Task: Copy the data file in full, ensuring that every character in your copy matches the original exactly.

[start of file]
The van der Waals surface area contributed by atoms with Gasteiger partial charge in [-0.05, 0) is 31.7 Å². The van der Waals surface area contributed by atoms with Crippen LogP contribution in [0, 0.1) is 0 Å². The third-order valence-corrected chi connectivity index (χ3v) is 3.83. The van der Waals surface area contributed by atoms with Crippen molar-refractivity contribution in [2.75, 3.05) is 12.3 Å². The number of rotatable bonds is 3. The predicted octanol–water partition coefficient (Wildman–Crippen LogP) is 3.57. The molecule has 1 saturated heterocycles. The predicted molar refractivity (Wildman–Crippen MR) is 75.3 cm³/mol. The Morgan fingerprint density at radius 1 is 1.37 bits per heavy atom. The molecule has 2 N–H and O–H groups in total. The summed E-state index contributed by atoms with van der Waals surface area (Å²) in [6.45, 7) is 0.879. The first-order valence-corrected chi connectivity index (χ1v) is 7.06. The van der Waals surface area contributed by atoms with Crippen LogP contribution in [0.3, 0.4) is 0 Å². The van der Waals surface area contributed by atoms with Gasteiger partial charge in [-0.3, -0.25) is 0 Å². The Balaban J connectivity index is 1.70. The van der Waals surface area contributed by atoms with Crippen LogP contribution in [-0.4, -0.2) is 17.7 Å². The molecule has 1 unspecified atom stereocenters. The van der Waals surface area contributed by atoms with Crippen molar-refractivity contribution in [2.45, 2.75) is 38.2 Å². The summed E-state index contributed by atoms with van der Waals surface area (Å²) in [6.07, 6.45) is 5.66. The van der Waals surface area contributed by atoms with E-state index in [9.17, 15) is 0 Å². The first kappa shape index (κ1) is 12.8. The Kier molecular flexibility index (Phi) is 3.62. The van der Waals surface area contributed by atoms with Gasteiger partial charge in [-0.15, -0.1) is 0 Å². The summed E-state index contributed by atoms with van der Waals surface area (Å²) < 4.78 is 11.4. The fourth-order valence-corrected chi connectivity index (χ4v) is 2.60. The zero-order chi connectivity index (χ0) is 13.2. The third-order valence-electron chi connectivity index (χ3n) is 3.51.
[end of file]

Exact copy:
The van der Waals surface area contributed by atoms with Gasteiger partial charge in [-0.05, 0) is 31.7 Å². The van der Waals surface area contributed by atoms with Crippen LogP contribution in [0, 0.1) is 0 Å². The third-order valence-corrected chi connectivity index (χ3v) is 3.83. The van der Waals surface area contributed by atoms with Crippen molar-refractivity contribution in [2.75, 3.05) is 12.3 Å². The number of rotatable bonds is 3. The predicted octanol–water partition coefficient (Wildman–Crippen LogP) is 3.57. The molecule has 1 saturated heterocycles. The predicted molar refractivity (Wildman–Crippen MR) is 75.3 cm³/mol. The Morgan fingerprint density at radius 1 is 1.37 bits per heavy atom. The molecule has 2 N–H and O–H groups in total. The summed E-state index contributed by atoms with van der Waals surface area (Å²) in [6.45, 7) is 0.879. The first-order valence-corrected chi connectivity index (χ1v) is 7.06. The van der Waals surface area contributed by atoms with Crippen LogP contribution in [0.3, 0.4) is 0 Å². The van der Waals surface area contributed by atoms with Gasteiger partial charge in [-0.3, -0.25) is 0 Å². The Balaban J connectivity index is 1.70. The van der Waals surface area contributed by atoms with Crippen LogP contribution in [-0.4, -0.2) is 17.7 Å². The molecule has 1 unspecified atom stereocenters. The van der Waals surface area contributed by atoms with Crippen molar-refractivity contribution in [2.45, 2.75) is 38.2 Å². The summed E-state index contributed by atoms with van der Waals surface area (Å²) in [6.07, 6.45) is 5.66. The van der Waals surface area contributed by atoms with E-state index in [9.17, 15) is 0 Å². The first kappa shape index (κ1) is 12.8. The Kier molecular flexibility index (Phi) is 3.62. The van der Waals surface area contributed by atoms with Gasteiger partial charge in [-0.15, -0.1) is 0 Å². The summed E-state index contributed by atoms with van der Waals surface area (Å²) < 4.78 is 11.4. The fourth-order valence-corrected chi connectivity index (χ4v) is 2.60. The zero-order chi connectivity index (χ0) is 13.2. The third-order valence-electron chi connectivity index (χ3n) is 3.51.